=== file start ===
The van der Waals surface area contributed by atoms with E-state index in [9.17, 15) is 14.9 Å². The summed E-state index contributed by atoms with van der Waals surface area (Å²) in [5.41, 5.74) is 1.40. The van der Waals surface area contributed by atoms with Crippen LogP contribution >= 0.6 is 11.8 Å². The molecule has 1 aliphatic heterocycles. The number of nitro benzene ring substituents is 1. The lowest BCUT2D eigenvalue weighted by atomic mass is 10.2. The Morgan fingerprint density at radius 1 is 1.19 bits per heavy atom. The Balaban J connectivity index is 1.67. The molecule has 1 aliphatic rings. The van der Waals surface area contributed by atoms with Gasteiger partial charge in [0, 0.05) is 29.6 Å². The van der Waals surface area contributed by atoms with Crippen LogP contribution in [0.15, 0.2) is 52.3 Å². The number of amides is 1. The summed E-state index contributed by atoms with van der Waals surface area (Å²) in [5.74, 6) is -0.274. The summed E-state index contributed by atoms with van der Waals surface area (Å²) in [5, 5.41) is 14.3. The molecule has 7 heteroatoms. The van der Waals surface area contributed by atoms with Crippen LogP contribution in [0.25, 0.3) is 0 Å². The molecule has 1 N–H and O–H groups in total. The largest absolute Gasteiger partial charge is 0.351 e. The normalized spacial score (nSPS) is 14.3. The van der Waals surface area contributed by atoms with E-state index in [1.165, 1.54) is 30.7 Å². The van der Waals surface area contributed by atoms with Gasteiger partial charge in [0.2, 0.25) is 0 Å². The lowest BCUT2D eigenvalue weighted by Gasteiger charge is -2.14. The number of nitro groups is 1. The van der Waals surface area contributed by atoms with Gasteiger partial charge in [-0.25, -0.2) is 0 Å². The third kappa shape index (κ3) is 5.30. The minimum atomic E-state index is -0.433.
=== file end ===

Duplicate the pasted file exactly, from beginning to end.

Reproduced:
The van der Waals surface area contributed by atoms with E-state index in [9.17, 15) is 14.9 Å². The summed E-state index contributed by atoms with van der Waals surface area (Å²) in [5.41, 5.74) is 1.40. The van der Waals surface area contributed by atoms with Crippen LogP contribution >= 0.6 is 11.8 Å². The molecule has 1 aliphatic heterocycles. The number of nitro benzene ring substituents is 1. The lowest BCUT2D eigenvalue weighted by atomic mass is 10.2. The Morgan fingerprint density at radius 1 is 1.19 bits per heavy atom. The Balaban J connectivity index is 1.67. The molecule has 1 aliphatic rings. The van der Waals surface area contributed by atoms with Gasteiger partial charge in [0, 0.05) is 29.6 Å². The van der Waals surface area contributed by atoms with Crippen LogP contribution in [0.15, 0.2) is 52.3 Å². The number of amides is 1. The summed E-state index contributed by atoms with van der Waals surface area (Å²) in [5.74, 6) is -0.274. The summed E-state index contributed by atoms with van der Waals surface area (Å²) in [5, 5.41) is 14.3. The molecule has 7 heteroatoms. The van der Waals surface area contributed by atoms with Crippen LogP contribution in [0.25, 0.3) is 0 Å². The molecule has 1 N–H and O–H groups in total. The largest absolute Gasteiger partial charge is 0.351 e. The normalized spacial score (nSPS) is 14.3. The van der Waals surface area contributed by atoms with E-state index in [1.165, 1.54) is 30.7 Å². The van der Waals surface area contributed by atoms with Gasteiger partial charge in [0.2, 0.25) is 0 Å². The lowest BCUT2D eigenvalue weighted by Gasteiger charge is -2.14. The number of nitro groups is 1. The van der Waals surface area contributed by atoms with Gasteiger partial charge in [-0.25, -0.2) is 0 Å². The third kappa shape index (κ3) is 5.30. The minimum atomic E-state index is -0.433.